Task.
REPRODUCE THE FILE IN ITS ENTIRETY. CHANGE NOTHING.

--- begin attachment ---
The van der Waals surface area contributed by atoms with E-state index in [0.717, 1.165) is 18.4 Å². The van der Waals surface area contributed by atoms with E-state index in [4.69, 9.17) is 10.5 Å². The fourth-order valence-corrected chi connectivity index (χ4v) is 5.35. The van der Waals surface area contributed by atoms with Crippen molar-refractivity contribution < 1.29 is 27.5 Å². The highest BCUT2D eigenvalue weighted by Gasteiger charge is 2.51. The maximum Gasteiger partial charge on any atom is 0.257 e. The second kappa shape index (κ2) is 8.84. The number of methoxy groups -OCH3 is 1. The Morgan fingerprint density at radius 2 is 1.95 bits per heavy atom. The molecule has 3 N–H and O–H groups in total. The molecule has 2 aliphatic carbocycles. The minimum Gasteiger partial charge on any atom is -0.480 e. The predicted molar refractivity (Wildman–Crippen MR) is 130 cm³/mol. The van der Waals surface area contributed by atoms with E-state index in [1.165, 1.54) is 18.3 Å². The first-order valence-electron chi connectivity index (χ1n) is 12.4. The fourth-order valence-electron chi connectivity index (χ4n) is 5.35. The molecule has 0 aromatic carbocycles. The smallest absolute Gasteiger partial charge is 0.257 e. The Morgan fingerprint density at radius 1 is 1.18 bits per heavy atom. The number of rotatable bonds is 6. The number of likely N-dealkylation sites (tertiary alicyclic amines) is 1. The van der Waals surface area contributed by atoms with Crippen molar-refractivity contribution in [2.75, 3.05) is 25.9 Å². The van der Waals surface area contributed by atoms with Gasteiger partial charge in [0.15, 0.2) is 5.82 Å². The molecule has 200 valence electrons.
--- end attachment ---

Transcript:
The van der Waals surface area contributed by atoms with E-state index in [0.717, 1.165) is 18.4 Å². The van der Waals surface area contributed by atoms with E-state index in [4.69, 9.17) is 10.5 Å². The fourth-order valence-corrected chi connectivity index (χ4v) is 5.35. The van der Waals surface area contributed by atoms with Crippen molar-refractivity contribution < 1.29 is 27.5 Å². The highest BCUT2D eigenvalue weighted by Gasteiger charge is 2.51. The maximum Gasteiger partial charge on any atom is 0.257 e. The second kappa shape index (κ2) is 8.84. The number of methoxy groups -OCH3 is 1. The Morgan fingerprint density at radius 2 is 1.95 bits per heavy atom. The molecule has 3 N–H and O–H groups in total. The molecule has 2 aliphatic carbocycles. The minimum Gasteiger partial charge on any atom is -0.480 e. The predicted molar refractivity (Wildman–Crippen MR) is 130 cm³/mol. The van der Waals surface area contributed by atoms with E-state index in [1.165, 1.54) is 18.3 Å². The first-order valence-electron chi connectivity index (χ1n) is 12.4. The fourth-order valence-electron chi connectivity index (χ4n) is 5.35. The molecule has 0 aromatic carbocycles. The smallest absolute Gasteiger partial charge is 0.257 e. The Morgan fingerprint density at radius 1 is 1.18 bits per heavy atom. The number of rotatable bonds is 6. The number of likely N-dealkylation sites (tertiary alicyclic amines) is 1. The van der Waals surface area contributed by atoms with Crippen molar-refractivity contribution in [2.75, 3.05) is 25.9 Å². The van der Waals surface area contributed by atoms with Gasteiger partial charge in [0.15, 0.2) is 5.82 Å². The molecule has 200 valence electrons.